MiCA Delay Until April Gives EU Crypto Firms Ample ‘Breathing Room’
Complications around the translation into the EU’s 24 official languages has led to a two-month delay for the implementation of MiCA
Source: Shutterstock / Pierre-Olivier, modified by Blockworks
The timing of the European Union’s landmark crypto bill, slated for a vote in the EU Parliament, has been pushed back from February a further two months.
Although technical in nature — rather than reflecting a policy or political disagreement — the delay will allow industry-related firms extra time to prepare.
Dubbed the Markets in Crypto Assets (MiCA), the EU Regulation seeks to lay the formal groundwork for supervisory provisions, consumer protections and environmental safeguards for digital assets. In European law, Regulations have binding legal force throughout every Member State.
Originally intended for a vote next month, the delay stems from technical translation issues into the EU’s 24 official languages after the English version was agreed upon by lawmakers in July of last year.
The European Parliament Committee on Economic and Monetary Affairs reached a preliminary deal in a 28-to-1 member vote in October. The bill’s delay follows further pushbacks in November over similar issues surrounding the technical nature of the legislation’s text.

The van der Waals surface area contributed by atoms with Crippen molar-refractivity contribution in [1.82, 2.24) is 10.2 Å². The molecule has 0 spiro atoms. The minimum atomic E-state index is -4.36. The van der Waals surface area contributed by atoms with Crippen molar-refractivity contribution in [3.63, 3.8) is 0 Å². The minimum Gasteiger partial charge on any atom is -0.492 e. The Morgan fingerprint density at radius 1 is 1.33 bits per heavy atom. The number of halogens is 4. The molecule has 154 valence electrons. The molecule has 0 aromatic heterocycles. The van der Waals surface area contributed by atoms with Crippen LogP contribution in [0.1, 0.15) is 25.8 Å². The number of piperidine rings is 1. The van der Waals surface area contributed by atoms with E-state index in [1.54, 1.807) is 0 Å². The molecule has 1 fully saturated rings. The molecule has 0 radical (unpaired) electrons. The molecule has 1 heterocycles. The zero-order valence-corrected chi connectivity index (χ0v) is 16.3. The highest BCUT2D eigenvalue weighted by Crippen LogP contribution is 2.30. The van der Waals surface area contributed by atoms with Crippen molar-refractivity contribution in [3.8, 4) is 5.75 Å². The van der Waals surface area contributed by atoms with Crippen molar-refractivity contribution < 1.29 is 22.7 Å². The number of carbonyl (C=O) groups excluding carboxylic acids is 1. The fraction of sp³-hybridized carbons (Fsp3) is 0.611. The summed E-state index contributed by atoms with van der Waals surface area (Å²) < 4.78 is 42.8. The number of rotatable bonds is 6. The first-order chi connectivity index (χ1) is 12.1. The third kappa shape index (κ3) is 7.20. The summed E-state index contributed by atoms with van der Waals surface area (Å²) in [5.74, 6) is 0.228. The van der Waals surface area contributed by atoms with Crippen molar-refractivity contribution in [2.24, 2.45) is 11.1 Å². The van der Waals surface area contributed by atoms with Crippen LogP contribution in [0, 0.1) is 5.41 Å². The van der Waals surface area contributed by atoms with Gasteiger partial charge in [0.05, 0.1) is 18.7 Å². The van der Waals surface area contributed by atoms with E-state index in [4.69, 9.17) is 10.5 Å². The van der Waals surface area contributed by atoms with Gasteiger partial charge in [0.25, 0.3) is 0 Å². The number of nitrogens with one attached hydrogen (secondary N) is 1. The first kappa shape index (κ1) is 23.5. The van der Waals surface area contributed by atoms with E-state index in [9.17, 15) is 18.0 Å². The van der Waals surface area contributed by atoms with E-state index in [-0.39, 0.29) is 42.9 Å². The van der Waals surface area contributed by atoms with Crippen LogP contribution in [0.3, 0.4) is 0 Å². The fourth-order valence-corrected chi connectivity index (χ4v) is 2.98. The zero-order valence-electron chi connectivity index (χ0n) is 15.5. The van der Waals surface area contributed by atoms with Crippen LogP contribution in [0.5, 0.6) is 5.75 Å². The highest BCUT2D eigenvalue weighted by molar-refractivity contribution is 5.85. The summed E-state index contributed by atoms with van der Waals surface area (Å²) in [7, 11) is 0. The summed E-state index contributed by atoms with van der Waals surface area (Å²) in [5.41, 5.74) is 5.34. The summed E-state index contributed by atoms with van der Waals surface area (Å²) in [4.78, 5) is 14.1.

Nick Jones, CEO of FCA-registered crypto payments app Zumo told Blockworks the delay could give EU-based crypto businesses “breathing room” to prepare for upcoming regulatory changes.
“More interesting might be the implications of what this means in the conveyor belt of other things on the EU’s agenda,” Jones said. “If there is a knock-on effect in delays in these areas as a follow-on from delays in MiCA, then that sets up an interesting interaction with the potential actions of other jurisdictions,” he said.
Specifically, MiCA seeks to establish a licensing regime for exchanges and wallet providers while ensuring stablecoin issuers have adequate reserves on hand to back redemptions. NFTs and DeFi have been deliberately excluded from MiCA’s remit, with certain activities and additional investigations to follow.
The bill’s delay also impacts the entry into force of the closely-related Transfer of Funds Regulation (TFR) — the bloc’s implementation of the Financial Action Task Force’s travel rule for digital assets, Patrick Hansen, Circle’s director of EU Strategy & Policy, tweeted Tuesday.
TFR focuses on the tracing and blocking of suspicious on-chain transactions, mostly aimed at cryptoasset service providers such as wallets, exchanges and staking platforms. The final vote on TFR has also been pushed back to April.
An earlier version of the MiCA bill had sought to ban proof-of-work-based digital assets, including bitcoin, amid industry uproar, though the provision was eventually scrapped in March 2022.
Correction, Jan 18. 2023 at 8:00 a.m. ET: Payments app Zumo is FCA-registered, not FINCA-registered.
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